Hampshire & Isle of Wight Constabulary has teamed up with other police Forces in the South East region this week as part of intensified partnership efforts to tackle rural crime and disrupt active offenders.

The South East Partnership Against Rural Crime (SEPARC) consists of the Constabulary’s dedicated Country Watch team, working alongside the specialist rural crime teams from Thames Valley Police, Sussex Police, Surrey Police, and Kent Police.

Throughout the week Monday 26 February to Friday 1 March, SEPARC undertook a number of localised and co-operative operations tackling wildlife, environmental, heritage and agricultural criminals.

In Hampshire specifically, Country Watch focused on thefts of farm machinery and plant vehicles (FMPV).

Generally speaking, over the last 12 months FMPV reports have seen a steady increase in Hampshire.

This type of crime is often perpetrated by transient offenders, who travel across county borders to steal and transport stolen goods. These stolen goods are on occasion also later transported overseas.

On Thursday and Friday this week, Country Watch conducted a proactive operation across Hampshire with a view to stopping thieves in transit. Part of this operation took place in the north of the county, with a second group of officers focusing their efforts at Portsmouth International Port.

The team in the north of the county – made up of Country Watch officers as well as members of our Roads Policing Unit (RPU) Proactive team, Commercial Vehicle Unit, Test Valley Neighbourhoods Policing Team and support from the Driver and Vehicle Standards Agency (DVSA) – based themselves out of Sutton Scotney off the A34. Those officers conducted patrols and stop checks on vehicles, in particular those transporting FMPV. This work was conducted along the A34 up to Whitchurch, west on the A303 to Andover, and on the A30 west towards Stockbridge.

Meanwhile, the team at the ferry port in Portsmouth – made up of Country Watch officers, local neighbourhood officers, Thames Valley Police officers and with support from a dedicated NAVCIS vehicle examiner – sought to intercept criminals making attempts to transport stolen goods to the continent.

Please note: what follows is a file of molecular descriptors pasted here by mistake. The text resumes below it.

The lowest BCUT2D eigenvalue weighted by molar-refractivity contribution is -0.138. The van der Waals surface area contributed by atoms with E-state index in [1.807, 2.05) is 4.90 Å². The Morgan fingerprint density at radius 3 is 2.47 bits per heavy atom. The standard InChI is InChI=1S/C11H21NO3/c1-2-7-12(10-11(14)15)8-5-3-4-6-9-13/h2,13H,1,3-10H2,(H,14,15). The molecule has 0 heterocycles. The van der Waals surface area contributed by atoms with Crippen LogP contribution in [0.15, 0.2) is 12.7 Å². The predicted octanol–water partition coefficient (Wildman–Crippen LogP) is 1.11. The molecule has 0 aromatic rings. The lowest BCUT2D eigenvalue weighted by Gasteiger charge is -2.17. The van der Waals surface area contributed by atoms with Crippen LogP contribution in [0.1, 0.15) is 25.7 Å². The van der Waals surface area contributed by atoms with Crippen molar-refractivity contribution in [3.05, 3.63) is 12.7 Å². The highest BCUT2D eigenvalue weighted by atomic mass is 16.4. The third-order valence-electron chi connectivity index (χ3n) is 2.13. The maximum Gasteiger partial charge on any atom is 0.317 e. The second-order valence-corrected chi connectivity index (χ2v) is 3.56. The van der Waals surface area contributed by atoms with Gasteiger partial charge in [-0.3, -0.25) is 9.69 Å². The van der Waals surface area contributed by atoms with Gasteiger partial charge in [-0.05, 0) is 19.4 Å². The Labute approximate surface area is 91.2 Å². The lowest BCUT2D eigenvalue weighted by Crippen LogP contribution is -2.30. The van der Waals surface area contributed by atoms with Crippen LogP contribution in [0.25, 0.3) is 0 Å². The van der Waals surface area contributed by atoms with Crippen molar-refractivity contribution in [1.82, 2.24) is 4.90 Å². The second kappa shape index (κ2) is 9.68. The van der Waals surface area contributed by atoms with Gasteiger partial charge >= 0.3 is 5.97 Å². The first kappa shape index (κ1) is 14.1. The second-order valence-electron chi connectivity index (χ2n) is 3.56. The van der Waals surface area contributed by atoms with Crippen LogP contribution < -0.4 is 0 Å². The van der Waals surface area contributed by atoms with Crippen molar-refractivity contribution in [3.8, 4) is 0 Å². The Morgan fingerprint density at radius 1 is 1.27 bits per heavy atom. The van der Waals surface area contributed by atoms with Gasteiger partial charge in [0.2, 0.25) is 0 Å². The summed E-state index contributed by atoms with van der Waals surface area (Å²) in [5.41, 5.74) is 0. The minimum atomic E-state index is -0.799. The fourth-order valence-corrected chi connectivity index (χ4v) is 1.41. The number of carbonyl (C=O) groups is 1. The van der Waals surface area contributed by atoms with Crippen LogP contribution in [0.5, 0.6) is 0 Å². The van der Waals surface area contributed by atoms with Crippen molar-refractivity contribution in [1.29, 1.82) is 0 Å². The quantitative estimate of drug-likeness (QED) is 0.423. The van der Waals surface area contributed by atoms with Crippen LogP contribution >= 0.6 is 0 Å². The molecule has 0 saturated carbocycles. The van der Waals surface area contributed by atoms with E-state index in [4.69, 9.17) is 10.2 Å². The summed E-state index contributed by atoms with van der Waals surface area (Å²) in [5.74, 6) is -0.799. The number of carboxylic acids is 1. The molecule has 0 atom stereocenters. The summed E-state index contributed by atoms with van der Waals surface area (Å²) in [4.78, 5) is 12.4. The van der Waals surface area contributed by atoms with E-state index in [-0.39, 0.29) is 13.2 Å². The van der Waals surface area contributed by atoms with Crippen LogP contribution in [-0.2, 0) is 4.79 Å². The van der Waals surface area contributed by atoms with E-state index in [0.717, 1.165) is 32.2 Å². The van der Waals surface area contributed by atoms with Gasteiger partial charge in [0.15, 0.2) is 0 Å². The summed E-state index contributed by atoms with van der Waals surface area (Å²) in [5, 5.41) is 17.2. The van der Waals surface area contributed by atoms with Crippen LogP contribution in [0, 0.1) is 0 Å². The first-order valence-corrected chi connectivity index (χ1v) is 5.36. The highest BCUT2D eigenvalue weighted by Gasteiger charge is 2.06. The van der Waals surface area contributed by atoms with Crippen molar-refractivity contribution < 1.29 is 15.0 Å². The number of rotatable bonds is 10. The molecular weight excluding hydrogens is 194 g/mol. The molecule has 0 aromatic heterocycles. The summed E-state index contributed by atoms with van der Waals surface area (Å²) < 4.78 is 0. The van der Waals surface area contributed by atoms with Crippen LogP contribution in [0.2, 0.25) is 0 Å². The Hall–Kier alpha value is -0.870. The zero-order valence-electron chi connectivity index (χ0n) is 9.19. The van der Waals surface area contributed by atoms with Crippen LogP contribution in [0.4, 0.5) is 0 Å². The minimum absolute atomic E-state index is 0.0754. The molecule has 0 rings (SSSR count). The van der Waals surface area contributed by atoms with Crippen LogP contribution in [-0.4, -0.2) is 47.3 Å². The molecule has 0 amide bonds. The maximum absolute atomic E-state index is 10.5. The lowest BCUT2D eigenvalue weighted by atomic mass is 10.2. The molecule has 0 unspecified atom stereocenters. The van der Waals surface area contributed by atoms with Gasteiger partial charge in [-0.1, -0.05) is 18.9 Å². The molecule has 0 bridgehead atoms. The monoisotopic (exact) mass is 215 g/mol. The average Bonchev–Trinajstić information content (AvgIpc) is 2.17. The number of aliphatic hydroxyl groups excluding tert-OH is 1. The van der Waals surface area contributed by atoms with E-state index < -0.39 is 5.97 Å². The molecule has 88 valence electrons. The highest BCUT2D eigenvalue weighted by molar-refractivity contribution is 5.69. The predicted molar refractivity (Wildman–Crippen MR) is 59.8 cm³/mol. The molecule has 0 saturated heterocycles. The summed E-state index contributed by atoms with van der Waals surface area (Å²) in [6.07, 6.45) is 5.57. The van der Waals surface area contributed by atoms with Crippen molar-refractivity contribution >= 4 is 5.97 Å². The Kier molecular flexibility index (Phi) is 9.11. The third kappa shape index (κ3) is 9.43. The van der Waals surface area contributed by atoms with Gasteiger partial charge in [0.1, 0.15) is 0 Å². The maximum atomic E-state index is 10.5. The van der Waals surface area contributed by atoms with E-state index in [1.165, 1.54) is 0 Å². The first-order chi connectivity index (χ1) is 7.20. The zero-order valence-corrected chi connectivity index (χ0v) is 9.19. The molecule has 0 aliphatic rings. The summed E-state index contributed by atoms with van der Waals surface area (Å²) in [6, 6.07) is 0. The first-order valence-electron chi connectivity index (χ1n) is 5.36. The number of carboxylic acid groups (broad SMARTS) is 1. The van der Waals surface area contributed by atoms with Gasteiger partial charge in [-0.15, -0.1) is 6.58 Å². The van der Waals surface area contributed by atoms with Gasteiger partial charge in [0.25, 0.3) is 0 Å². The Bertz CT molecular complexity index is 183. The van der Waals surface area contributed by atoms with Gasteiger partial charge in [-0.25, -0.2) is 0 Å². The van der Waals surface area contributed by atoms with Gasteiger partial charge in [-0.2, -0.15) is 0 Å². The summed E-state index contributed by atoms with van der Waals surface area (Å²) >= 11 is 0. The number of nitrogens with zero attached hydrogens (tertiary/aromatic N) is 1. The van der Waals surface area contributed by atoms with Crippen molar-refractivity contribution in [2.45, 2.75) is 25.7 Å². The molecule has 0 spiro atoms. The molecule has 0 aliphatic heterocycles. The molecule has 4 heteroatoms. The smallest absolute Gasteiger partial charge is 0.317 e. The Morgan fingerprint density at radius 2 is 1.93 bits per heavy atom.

Over the course of Thursday, more than 100 vehicles were stopped by the teams, comprising of a mix of HGVs, vans, trailers, cars, and vehicles with abnormal loads and carrying plant machinery.

Thorough checks were conducted and fortunately no stolen goods were identified. Other traffic related offences were identified by teams, however, with 6 prohibition notices being served by the DVSA for vehicles being driven in a dangerous condition.

The team also conducted a slightly more unusual check of a vehicle at the ferry port which was exporting live animals, namely some monkeys

On Friday the operation was in full swing again in the same locations, with additional support from the Winchester Neighbourhood Enforcement Team, and further efforts also carried out towards Emsworth on the A27 with support from Sussex Police and Thames Valley Police colleagues. Earlier in the week, Country Watch were engaged in proactive patrols with Thames Valley colleagues on the Hampshire and West Berkshire border.

Despite hundreds of vehicles being stop checked over the course of the two days, no stolen goods were identified.

Inspector Cath MacDonald said: “Teams have worked tirelessly over the course of the week drawing from the skills and expertise of specialists in their field – whether this be the individual rural crime teams involved, or the RPU Proactive and CVU officers who were policing the road networks.

“The contributions from all teams and Forces each day has proven that SEPARC can work extremely effectively as a partnership to bolster visible police presence in the areas where intelligence tells us transient criminals are operating. I am grateful to the ferry port staff, and everyone involved in the partnership work this week which has helped generate further intelligence for us to act upon.

“The efforts of Country Watch, with support from other local policing teams, of course continue day in and day out to address the full spectrum of criminality affecting our rural areas.”

ACC Lucy Hutson, Rural Policing Lead for Hampshire & Isle of Wight Constabulary, said: “Rural crime has an enormous impact on those effected, as it often sees local businesses suffer serious financial loss, and can destroy the livelihoods of hardworking farmers.

“We are fortunate to have some of the most beautiful parts of the country on our doorstep in Hampshire and the Isle of Wight, and it’s so important that people can live in, work in and visit our rural spaces without fear of being targeted by criminals.

“Our dedicated Country Watch officers work closely with other policing teams across the two counties all year round to tackle seasonal crime trends, provide support to victims, and relentlessly pursue offenders blighting the countryside.

“This week of action has given us the opportunity to utilise the skills and expertise of specialist policing teams from our neighbouring forces, to bring the fight to criminals who operate across county borders in the south east.”